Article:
Newly uncovered Iranian arms smuggling unit underscores Iranian influence in region

 

News reports have revealed a secret Iranian unit that transfers arms to terrorists and sectarian militias, highlighting Iran’s role in fomenting terror and sectarian violence across the Middle East. Iranian Unit 190 is a secret branch of the Islamic Revolutionary Guard Corps (IRGC) that has been smuggling arms and fueling regional conflict and instability. Reportedly, one of Unit 190’s warehouses is in the civilian area of the Tehran International Airport. Sources have uncovered the name of an Iranian member of this unit, Behnam Shahariyari, who runs a network of companies that have been evading sanctions by packing RPGs, night-vision equipment and long-range rockets in powdered milk, cement, and spare vehicle parts. Shahariyari and his front companies, Liner Transport Kish and Behnam Shahariyari Trading Company, were sanctioned in June 2011 for providing material support, including weapons, to Hezbollah on behalf of the IRGC.

Iran has been actively involved in smuggling arms to the Houthis, Hamas, and Hezbollah. In January 2013, the U.S. Navy seized  40 tons of anti-tank and anti-aircraft missiles that were being smuggled from Iran aboard a boat called the Jeehan-1 to the Houthis in Yemen. In 2014, the IDF intercepted a ship from Iran carrying advanced missiles bound for Gaza and other Iranian arms shipments destined for Gaza have been intercepted in the past. In 2009, Israeli commandos seized the Francop, a freighter carrying hundreds of tonnes of Iranian arms, including rockets to Hezbollah. The Iranian regime also transfers arms to Lebanese Hezbollah via Syria.

On Wednesday at a hearing on Iran at the House Foreign Affairs Committee, a bipartisan group of lawmakers expressed concern about Iran’s regional sponsorship of terror and growing influence in the Middle East. Director of American Enterprise Institute’s Critical Threats Project Frederick Kagan claimed that “the global Iranian threat—independent of the status of its nuclear program—is greater today than it has ever been.” Vice President of American Foreign Policy Council Ilan Berman argued that sanctions relief provided during the Joint Plan of Action has allowed Iran to increase its support for terror, asserting that “in the interim, in the year and a half that Iran has had greater breathing room... it has also, as the State Department has noted, stepped up its sponsorship of global instability as manifested in places like Syria, Yemen.” Finally, Director of Research at the Center for Middle East Policy at the Brookings Institution Daniel Byman warned that a nuclear-armed Iran would increase its sponsorship of terror, stating that Iran could “exploit the perceived protection it would gain if it developed a nuclear weapon to step up support for militant groups in the region.”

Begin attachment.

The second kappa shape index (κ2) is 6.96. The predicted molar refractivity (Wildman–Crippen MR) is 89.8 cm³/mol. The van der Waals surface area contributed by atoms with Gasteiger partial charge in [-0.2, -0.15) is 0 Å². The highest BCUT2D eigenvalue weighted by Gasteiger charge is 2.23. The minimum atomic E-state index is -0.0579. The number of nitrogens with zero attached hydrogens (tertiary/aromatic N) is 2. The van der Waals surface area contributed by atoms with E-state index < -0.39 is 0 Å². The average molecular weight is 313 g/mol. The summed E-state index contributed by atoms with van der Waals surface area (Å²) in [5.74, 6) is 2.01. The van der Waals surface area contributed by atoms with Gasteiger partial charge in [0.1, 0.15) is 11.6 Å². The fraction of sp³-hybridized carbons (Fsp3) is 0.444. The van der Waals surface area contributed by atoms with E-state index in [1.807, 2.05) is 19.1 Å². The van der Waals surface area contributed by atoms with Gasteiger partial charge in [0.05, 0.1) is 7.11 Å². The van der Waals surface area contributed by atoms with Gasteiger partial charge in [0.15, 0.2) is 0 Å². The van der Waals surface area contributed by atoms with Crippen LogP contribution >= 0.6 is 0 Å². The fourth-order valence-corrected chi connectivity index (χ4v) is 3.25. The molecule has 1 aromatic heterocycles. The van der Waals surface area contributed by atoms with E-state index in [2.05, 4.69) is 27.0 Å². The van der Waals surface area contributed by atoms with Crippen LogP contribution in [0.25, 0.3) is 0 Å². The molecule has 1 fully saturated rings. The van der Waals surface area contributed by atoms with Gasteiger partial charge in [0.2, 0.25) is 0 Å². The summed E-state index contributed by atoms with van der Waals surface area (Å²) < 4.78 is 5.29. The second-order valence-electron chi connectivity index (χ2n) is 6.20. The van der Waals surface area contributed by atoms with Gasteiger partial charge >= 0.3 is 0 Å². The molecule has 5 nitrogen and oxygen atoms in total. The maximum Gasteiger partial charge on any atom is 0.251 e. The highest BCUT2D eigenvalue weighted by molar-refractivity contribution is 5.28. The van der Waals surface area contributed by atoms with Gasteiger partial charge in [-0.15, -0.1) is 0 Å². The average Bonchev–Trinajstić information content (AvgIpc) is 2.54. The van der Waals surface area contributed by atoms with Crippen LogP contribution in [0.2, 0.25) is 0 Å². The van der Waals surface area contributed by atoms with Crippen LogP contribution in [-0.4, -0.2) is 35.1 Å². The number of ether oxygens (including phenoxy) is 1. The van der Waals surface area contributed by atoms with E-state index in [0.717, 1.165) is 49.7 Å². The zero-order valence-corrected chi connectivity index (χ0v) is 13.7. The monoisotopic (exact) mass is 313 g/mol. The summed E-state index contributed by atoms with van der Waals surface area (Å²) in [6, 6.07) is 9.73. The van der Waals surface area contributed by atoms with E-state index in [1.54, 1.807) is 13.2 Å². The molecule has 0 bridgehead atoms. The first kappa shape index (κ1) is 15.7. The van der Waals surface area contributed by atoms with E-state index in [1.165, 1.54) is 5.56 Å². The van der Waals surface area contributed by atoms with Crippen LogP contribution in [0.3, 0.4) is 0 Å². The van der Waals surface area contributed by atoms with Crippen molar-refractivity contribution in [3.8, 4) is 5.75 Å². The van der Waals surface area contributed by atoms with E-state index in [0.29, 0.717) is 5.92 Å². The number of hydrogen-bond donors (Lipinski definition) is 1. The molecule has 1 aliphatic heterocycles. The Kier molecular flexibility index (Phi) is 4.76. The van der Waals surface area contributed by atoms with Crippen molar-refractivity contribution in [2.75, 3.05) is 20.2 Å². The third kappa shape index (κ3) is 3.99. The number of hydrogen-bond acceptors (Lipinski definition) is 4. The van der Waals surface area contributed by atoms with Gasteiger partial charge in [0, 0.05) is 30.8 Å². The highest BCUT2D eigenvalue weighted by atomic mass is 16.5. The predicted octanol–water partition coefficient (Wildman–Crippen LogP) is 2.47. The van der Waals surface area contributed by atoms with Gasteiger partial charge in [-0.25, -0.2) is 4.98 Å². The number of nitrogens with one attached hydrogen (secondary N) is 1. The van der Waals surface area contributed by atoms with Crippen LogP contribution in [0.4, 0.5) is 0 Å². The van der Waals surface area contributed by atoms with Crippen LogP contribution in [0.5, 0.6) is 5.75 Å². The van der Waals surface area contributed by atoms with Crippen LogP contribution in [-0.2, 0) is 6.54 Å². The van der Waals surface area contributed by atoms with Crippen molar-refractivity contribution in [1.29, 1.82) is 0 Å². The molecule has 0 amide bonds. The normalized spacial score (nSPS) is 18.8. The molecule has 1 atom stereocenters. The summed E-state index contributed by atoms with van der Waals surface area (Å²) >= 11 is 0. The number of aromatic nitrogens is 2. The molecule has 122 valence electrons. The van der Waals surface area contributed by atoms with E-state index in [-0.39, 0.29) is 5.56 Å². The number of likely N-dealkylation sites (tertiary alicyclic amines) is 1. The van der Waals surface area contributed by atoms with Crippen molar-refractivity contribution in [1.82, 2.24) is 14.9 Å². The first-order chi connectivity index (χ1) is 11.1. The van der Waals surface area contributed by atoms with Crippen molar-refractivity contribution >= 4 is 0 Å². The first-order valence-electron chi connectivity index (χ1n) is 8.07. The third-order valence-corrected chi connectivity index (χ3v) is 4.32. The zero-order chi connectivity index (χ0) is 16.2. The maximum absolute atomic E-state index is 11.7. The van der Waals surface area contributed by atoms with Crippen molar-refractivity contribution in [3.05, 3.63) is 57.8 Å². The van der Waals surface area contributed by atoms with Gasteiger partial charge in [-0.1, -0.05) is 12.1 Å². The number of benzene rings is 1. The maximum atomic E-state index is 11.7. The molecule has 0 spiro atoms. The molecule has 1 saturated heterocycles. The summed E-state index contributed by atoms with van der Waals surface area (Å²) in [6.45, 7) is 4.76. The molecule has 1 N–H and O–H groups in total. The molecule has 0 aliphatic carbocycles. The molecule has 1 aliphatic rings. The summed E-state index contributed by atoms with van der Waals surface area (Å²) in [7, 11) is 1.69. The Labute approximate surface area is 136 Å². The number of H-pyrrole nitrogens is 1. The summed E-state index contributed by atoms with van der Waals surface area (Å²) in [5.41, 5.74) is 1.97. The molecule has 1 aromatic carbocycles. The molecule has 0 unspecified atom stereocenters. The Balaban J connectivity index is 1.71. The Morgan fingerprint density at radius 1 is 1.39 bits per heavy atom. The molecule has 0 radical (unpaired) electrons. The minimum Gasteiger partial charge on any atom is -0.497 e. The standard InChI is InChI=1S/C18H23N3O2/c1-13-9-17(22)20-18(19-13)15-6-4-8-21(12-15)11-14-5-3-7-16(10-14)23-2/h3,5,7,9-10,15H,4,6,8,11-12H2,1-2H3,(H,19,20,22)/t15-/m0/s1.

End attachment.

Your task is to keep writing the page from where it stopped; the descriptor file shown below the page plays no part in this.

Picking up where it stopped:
In keeping with Israel’s lead in developing tools to assist the disabled, the Tel Aviv-based startup Timocco  – which has created an on-line gaming platform for special-needs children — is making welcome strides internationally. Established in 2009 by Israeli occupational therapist Sarit Tresser and motion-tracking engineer Shai Yagur, Timocco recently announced that it was granted a patent in the UK for its unique technology, perfectly suited for use by wheelchair-bound youngsters, or those who suffer from spastic cerebral palsy and/or other motor, cognitive and communication disabilities. “Our games are not only attractive, colorful and safe, but they provide a wide range of developmentally appropriate challenges for kids working on acquiring a variety of skill sets,” Timocco CEO Eran Arden tells ISRAEL21c while demonstrating the software on his laptop. He begins with an “easy” game involving the popping of virtual balloons with virtual thumb tacks. The user holds a lightweight foam ball in each hand. These “gaming balls,” one of which is green and the other blue (for tracking by the computer’s camera), act like joysticks for the user. In order to pop the balloons as they fall from the sky, the user needs to exercise skills such as hand-eye coordination, arm movement and concentration. “But this is only one of more than 50 games,” says Arden, adding that the company, with a staff of 17, has been developing a new game nearly every month. So far, though the platform is in English, the games are available in Hebrew, Arabic, German, Spanish and Japanese. (via Israel21c)


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